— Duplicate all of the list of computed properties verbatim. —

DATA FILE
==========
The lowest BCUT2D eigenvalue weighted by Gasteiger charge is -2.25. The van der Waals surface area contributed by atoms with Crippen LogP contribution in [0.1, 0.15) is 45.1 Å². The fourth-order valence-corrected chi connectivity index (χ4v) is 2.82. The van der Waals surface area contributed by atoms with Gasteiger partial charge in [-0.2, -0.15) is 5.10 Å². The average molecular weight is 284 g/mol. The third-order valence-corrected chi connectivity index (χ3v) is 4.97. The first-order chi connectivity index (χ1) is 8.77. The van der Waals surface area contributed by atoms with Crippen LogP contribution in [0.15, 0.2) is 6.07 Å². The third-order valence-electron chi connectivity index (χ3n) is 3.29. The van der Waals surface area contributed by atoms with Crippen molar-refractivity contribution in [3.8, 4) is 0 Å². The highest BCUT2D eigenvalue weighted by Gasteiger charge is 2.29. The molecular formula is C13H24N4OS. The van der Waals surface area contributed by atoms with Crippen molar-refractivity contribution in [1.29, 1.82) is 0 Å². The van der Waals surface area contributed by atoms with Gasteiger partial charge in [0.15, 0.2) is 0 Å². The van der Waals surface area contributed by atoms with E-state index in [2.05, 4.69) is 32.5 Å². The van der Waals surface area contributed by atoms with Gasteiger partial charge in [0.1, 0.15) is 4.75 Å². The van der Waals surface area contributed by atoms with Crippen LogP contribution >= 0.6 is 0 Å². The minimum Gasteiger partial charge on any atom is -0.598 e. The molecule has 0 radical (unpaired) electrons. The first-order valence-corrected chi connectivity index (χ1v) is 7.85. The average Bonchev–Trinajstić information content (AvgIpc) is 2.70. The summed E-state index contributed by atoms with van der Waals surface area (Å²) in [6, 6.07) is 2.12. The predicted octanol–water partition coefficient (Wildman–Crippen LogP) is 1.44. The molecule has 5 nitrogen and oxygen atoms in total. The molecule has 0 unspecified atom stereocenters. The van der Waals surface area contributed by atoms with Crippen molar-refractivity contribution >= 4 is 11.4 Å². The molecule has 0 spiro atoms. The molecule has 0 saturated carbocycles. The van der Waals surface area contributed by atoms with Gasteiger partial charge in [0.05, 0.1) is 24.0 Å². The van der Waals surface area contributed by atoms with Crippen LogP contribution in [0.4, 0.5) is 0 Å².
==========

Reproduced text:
The lowest BCUT2D eigenvalue weighted by Gasteiger charge is -2.25. The van der Waals surface area contributed by atoms with Crippen LogP contribution in [0.1, 0.15) is 45.1 Å². The fourth-order valence-corrected chi connectivity index (χ4v) is 2.82. The van der Waals surface area contributed by atoms with Gasteiger partial charge in [-0.2, -0.15) is 5.10 Å². The average molecular weight is 284 g/mol. The third-order valence-corrected chi connectivity index (χ3v) is 4.97. The first-order chi connectivity index (χ1) is 8.77. The van der Waals surface area contributed by atoms with Crippen LogP contribution in [0.15, 0.2) is 6.07 Å². The third-order valence-electron chi connectivity index (χ3n) is 3.29. The van der Waals surface area contributed by atoms with Crippen molar-refractivity contribution in [3.8, 4) is 0 Å². The highest BCUT2D eigenvalue weighted by Gasteiger charge is 2.29. The molecular formula is C13H24N4OS. The van der Waals surface area contributed by atoms with Crippen molar-refractivity contribution in [1.29, 1.82) is 0 Å². The van der Waals surface area contributed by atoms with Gasteiger partial charge in [0.15, 0.2) is 0 Å². The van der Waals surface area contributed by atoms with E-state index in [2.05, 4.69) is 32.5 Å². The van der Waals surface area contributed by atoms with Gasteiger partial charge in [0.1, 0.15) is 4.75 Å². The van der Waals surface area contributed by atoms with Crippen LogP contribution >= 0.6 is 0 Å². The minimum Gasteiger partial charge on any atom is -0.598 e. The molecule has 0 radical (unpaired) electrons. The first-order valence-corrected chi connectivity index (χ1v) is 7.85. The average Bonchev–Trinajstić information content (AvgIpc) is 2.70. The summed E-state index contributed by atoms with van der Waals surface area (Å²) in [6, 6.07) is 2.12. The predicted octanol–water partition coefficient (Wildman–Crippen LogP) is 1.44. The molecule has 5 nitrogen and oxygen atoms in total. The molecule has 0 unspecified atom stereocenters. The van der Waals surface area contributed by atoms with Crippen molar-refractivity contribution >= 4 is 11.4 Å². The molecule has 0 spiro atoms. The molecule has 0 saturated carbocycles. The van der Waals surface area contributed by atoms with Gasteiger partial charge in [0.05, 0.1) is 24.0 Å². The van der Waals surface area contributed by atoms with Crippen LogP contribution in [0.4, 0.5) is 0 Å².